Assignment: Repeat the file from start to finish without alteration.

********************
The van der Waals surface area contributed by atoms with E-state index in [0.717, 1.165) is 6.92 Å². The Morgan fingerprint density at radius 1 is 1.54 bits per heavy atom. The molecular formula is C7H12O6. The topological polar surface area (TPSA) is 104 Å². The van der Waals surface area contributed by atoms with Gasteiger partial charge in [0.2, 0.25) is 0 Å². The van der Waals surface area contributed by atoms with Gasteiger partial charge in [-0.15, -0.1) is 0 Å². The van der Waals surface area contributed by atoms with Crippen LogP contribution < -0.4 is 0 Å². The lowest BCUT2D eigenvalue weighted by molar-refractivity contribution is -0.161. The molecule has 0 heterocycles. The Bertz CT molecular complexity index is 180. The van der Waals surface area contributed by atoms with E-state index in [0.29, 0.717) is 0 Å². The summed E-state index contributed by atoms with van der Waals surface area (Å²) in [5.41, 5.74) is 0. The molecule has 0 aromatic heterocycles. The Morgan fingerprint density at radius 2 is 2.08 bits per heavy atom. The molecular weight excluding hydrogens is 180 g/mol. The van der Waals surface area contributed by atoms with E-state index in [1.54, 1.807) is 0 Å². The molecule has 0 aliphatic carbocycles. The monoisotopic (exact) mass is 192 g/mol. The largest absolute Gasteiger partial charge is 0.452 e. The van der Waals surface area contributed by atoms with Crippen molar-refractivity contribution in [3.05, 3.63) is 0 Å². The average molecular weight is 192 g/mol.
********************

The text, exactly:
The van der Waals surface area contributed by atoms with E-state index in [0.717, 1.165) is 6.92 Å². The Morgan fingerprint density at radius 1 is 1.54 bits per heavy atom. The molecular formula is C7H12O6. The topological polar surface area (TPSA) is 104 Å². The van der Waals surface area contributed by atoms with Gasteiger partial charge in [0.2, 0.25) is 0 Å². The van der Waals surface area contributed by atoms with Gasteiger partial charge in [-0.15, -0.1) is 0 Å². The van der Waals surface area contributed by atoms with Crippen LogP contribution < -0.4 is 0 Å². The lowest BCUT2D eigenvalue weighted by molar-refractivity contribution is -0.161. The molecule has 0 heterocycles. The Bertz CT molecular complexity index is 180. The van der Waals surface area contributed by atoms with E-state index in [0.29, 0.717) is 0 Å². The summed E-state index contributed by atoms with van der Waals surface area (Å²) in [5.41, 5.74) is 0. The molecule has 0 aromatic heterocycles. The Morgan fingerprint density at radius 2 is 2.08 bits per heavy atom. The molecular weight excluding hydrogens is 180 g/mol. The van der Waals surface area contributed by atoms with E-state index in [1.54, 1.807) is 0 Å². The molecule has 0 aliphatic carbocycles. The monoisotopic (exact) mass is 192 g/mol. The largest absolute Gasteiger partial charge is 0.452 e. The van der Waals surface area contributed by atoms with Crippen molar-refractivity contribution in [3.05, 3.63) is 0 Å². The average molecular weight is 192 g/mol.